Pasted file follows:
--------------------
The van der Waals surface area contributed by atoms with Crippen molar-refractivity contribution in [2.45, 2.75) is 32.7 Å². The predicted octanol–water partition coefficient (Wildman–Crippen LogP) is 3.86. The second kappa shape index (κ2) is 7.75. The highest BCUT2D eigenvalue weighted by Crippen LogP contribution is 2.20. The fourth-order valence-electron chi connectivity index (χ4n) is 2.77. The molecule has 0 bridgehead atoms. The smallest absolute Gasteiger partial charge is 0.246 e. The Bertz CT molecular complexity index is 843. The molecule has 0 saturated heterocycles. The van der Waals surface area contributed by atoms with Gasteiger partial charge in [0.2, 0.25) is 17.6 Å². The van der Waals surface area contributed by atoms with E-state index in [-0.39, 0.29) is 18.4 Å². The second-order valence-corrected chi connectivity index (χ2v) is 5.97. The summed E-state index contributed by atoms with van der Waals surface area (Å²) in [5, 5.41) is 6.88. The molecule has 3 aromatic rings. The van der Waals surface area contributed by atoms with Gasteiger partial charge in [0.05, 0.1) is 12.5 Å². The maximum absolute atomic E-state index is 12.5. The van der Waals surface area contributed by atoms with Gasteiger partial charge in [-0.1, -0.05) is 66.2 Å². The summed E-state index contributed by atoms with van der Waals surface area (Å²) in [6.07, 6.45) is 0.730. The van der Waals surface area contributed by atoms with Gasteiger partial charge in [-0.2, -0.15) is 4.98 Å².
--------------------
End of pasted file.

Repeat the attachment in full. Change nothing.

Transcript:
The van der Waals surface area contributed by atoms with Crippen molar-refractivity contribution in [2.45, 2.75) is 32.7 Å². The predicted octanol–water partition coefficient (Wildman–Crippen LogP) is 3.86. The second kappa shape index (κ2) is 7.75. The highest BCUT2D eigenvalue weighted by Crippen LogP contribution is 2.20. The fourth-order valence-electron chi connectivity index (χ4n) is 2.77. The molecule has 0 bridgehead atoms. The smallest absolute Gasteiger partial charge is 0.246 e. The Bertz CT molecular complexity index is 843. The molecule has 0 saturated heterocycles. The van der Waals surface area contributed by atoms with Gasteiger partial charge in [0.2, 0.25) is 17.6 Å². The van der Waals surface area contributed by atoms with E-state index in [-0.39, 0.29) is 18.4 Å². The second-order valence-corrected chi connectivity index (χ2v) is 5.97. The summed E-state index contributed by atoms with van der Waals surface area (Å²) in [5, 5.41) is 6.88. The molecule has 3 aromatic rings. The van der Waals surface area contributed by atoms with Gasteiger partial charge in [0.05, 0.1) is 12.5 Å². The maximum absolute atomic E-state index is 12.5. The van der Waals surface area contributed by atoms with Gasteiger partial charge in [-0.1, -0.05) is 66.2 Å². The summed E-state index contributed by atoms with van der Waals surface area (Å²) in [6.07, 6.45) is 0.730. The van der Waals surface area contributed by atoms with Gasteiger partial charge in [-0.2, -0.15) is 4.98 Å².